While some dieters happily accept when someone suggests a snack, others feel pangs of guilt when a nibble is merely suggested. However, there is nothing inherently wrong with a bite between meals. In fact, snacking might be the missing ingredient that will help you reach your weight loss goals.

But how can this make sense, since snacking theoretically adds calories?

Snacking doesn’t serve to replace a meal. In fact, you should spread meals and snacks out by an hour or two, and snacks should total a couple hundred calories or less.

Munching between meals can actually reduce your overall caloric intake by curbing overeating at your next meal. By controlling later binging, snacking can help you stay on track. You can actually use this to your advantage. If you know you are going out to a big dinner with friends later, for example, make sure you have a healthy snack before you head out so you’re less likely to order (and finish) a large entrée.

snacking

How You Snack Can Make or Break Your Diet
There is definitely a wrong way and a right way to snack. You should avoid sugary items like candy and soda, and shouldn’t be consuming enough calories to constitute a meal. Instead, steer towards foods that will satisfy you and keep you feeling fuller longer. Fruits and vegetables are always a safe bet because they are low in fat and calories. (Just be sure to avoid high-calorie dips.) Yogurt, handful of nuts, raw vegetables, fruit, high fibre cereal, slice of whole-wheat toast all make great snacks during the day. Combining lean protein, some healthy fat, and complex carbohydrates will help you feel fuller longer.

Mini Meals
Many experts are recommending several smaller meals throughout the day instead of the usual three. By eating at regular intervals, your blood sugar levels (and therefore your energy levels) remain stable. So, instead of that mid-afternoon crash, you’ll be full of vigour through dinnertime! Eating every few hours (especially if you chew on fruits and veggies) can also help add extra nutrition that might be missing from other meals.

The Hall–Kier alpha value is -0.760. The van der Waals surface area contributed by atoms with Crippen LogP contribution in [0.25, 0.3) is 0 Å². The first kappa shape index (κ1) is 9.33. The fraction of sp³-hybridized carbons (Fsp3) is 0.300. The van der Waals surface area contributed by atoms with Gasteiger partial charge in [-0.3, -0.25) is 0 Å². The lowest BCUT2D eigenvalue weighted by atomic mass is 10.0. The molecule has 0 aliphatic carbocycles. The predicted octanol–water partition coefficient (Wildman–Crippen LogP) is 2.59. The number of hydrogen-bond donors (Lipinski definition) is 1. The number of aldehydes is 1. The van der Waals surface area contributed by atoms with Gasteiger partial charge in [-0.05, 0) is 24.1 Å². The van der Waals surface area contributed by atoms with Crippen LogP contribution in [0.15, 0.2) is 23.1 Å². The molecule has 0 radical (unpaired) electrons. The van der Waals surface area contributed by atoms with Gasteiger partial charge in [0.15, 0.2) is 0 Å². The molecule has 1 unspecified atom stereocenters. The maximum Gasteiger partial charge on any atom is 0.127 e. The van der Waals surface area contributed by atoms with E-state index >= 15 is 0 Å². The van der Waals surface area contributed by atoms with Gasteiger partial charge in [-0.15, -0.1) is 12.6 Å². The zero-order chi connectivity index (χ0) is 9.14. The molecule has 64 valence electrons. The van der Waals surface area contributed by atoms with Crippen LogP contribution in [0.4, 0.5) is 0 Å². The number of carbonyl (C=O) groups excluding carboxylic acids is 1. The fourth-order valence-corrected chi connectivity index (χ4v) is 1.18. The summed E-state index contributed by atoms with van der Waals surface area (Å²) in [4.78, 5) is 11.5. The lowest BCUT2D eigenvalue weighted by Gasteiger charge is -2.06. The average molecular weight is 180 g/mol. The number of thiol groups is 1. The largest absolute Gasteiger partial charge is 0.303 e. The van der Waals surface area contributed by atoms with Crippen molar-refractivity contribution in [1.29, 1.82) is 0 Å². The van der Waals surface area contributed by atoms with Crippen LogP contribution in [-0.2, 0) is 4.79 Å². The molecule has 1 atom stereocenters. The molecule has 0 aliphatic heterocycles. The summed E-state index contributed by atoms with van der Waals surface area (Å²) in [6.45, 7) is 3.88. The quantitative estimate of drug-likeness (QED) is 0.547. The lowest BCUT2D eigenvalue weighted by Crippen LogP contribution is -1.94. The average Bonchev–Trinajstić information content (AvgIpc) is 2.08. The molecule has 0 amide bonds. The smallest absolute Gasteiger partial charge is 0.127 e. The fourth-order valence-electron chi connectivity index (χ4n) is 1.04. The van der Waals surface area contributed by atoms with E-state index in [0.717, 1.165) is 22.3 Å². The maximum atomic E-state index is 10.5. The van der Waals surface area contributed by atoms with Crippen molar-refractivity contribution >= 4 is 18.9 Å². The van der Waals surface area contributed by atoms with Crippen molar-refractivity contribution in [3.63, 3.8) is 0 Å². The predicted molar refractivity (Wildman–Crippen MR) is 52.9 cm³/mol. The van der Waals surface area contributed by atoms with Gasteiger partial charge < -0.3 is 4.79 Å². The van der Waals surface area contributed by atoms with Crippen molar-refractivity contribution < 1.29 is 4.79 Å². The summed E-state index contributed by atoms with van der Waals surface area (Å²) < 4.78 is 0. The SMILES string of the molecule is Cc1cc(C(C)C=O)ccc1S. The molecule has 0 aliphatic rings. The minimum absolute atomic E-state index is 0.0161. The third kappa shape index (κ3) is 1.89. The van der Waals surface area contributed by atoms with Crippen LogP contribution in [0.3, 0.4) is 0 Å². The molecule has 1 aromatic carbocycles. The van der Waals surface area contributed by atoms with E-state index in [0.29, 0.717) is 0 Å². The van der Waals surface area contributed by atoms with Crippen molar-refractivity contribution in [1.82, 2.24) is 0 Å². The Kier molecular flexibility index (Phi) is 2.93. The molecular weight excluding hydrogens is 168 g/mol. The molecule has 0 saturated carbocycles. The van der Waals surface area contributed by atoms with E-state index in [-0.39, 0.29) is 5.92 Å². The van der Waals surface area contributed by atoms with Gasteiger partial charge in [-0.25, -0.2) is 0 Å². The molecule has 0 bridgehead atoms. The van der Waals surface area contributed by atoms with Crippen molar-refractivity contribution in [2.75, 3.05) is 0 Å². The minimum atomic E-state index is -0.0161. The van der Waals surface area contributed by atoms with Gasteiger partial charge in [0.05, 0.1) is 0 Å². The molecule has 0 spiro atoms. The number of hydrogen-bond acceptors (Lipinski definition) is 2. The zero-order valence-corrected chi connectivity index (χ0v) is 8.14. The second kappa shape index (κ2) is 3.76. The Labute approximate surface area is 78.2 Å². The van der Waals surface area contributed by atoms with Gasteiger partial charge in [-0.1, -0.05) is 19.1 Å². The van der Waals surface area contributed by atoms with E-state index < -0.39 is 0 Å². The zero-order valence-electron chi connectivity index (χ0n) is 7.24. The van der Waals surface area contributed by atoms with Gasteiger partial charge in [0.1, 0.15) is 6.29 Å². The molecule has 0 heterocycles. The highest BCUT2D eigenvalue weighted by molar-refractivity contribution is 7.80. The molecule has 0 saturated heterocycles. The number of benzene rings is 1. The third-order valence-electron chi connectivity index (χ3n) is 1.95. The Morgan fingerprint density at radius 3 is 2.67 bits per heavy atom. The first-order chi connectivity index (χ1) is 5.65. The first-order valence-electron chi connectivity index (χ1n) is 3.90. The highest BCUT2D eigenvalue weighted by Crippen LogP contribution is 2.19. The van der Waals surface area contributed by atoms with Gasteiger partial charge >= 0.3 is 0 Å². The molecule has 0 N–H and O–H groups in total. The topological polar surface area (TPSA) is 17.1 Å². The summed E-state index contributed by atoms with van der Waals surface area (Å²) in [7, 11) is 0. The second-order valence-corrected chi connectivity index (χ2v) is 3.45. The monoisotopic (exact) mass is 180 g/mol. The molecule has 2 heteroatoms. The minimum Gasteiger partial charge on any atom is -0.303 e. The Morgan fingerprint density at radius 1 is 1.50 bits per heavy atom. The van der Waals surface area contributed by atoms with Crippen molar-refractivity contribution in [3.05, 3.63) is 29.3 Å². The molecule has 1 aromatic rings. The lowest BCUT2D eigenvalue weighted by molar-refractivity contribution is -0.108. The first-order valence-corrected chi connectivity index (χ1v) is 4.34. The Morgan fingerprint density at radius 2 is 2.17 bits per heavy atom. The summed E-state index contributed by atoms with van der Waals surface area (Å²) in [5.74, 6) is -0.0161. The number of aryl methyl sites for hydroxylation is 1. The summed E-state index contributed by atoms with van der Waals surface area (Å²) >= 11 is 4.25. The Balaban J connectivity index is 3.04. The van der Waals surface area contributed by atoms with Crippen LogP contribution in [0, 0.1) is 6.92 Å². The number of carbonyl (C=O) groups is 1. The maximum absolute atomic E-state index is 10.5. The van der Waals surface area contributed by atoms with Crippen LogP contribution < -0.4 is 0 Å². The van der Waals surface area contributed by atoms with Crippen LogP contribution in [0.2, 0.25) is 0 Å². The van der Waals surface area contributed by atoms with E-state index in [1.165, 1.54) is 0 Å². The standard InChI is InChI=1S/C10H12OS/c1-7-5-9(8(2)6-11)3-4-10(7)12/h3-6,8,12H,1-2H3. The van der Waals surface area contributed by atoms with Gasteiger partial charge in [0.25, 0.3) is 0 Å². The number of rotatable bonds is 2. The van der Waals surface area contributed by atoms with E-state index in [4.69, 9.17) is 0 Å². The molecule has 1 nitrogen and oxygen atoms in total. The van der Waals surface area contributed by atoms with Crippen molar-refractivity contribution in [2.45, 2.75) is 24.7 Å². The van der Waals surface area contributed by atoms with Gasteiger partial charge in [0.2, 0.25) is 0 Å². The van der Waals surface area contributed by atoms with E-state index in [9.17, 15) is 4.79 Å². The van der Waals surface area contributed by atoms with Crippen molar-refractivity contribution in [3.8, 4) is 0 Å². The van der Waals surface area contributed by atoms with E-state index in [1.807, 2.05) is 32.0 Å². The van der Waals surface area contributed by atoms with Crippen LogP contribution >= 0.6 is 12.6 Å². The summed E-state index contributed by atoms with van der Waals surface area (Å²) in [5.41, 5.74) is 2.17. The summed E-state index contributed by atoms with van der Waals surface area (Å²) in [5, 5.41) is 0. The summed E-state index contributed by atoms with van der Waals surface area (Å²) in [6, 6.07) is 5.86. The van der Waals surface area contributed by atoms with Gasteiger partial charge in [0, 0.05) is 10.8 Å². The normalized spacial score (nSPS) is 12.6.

Snacking Isn’t Grazingsnack-graze
Mindless eating is often the downfall of many snackers. You may start with only a handful of your favourite crackers, only to finish the entire box, without even thinking about it. Obviously, this example isn’t the healthy snacking that can help you reach your wellness goals.

To avoid grazing:

  • Fill a small plate with your snack, and leave the kitchen. Just walk away. When your plate is empty, snack time is over.
  • Never bring the entire container with you in front of the television or computer. Enjoy your snack without distraction and you won’t be tempted to reach for more.
  • If you stand around the snack table chatting at a party, you may find yourself reaching for food when the conversation lulls. This can often lead to an unintentional binge because you simply aren’t paying attention to what you are eating.
  • Limit yourself to a single serving.
  • Plan out your snacks just like you would a meal. Have approved snacks at work in your briefcase and at home throughout. Throw out all high sugar man-made treats

Practice Moderation
As with the rest of your diet, moderation is crucial when snacking.

Don’t sabotage your eating plan with unhealthy nibbles throughout the day; stick to nourishing foods whenever possible. If you know you have a weakness for junk food, do yourself a favour and don’t purchase these items next time you are at the grocery store.

Then you won’t have to fight the temptation of ice cream or potato chips when hunger pangs hit.

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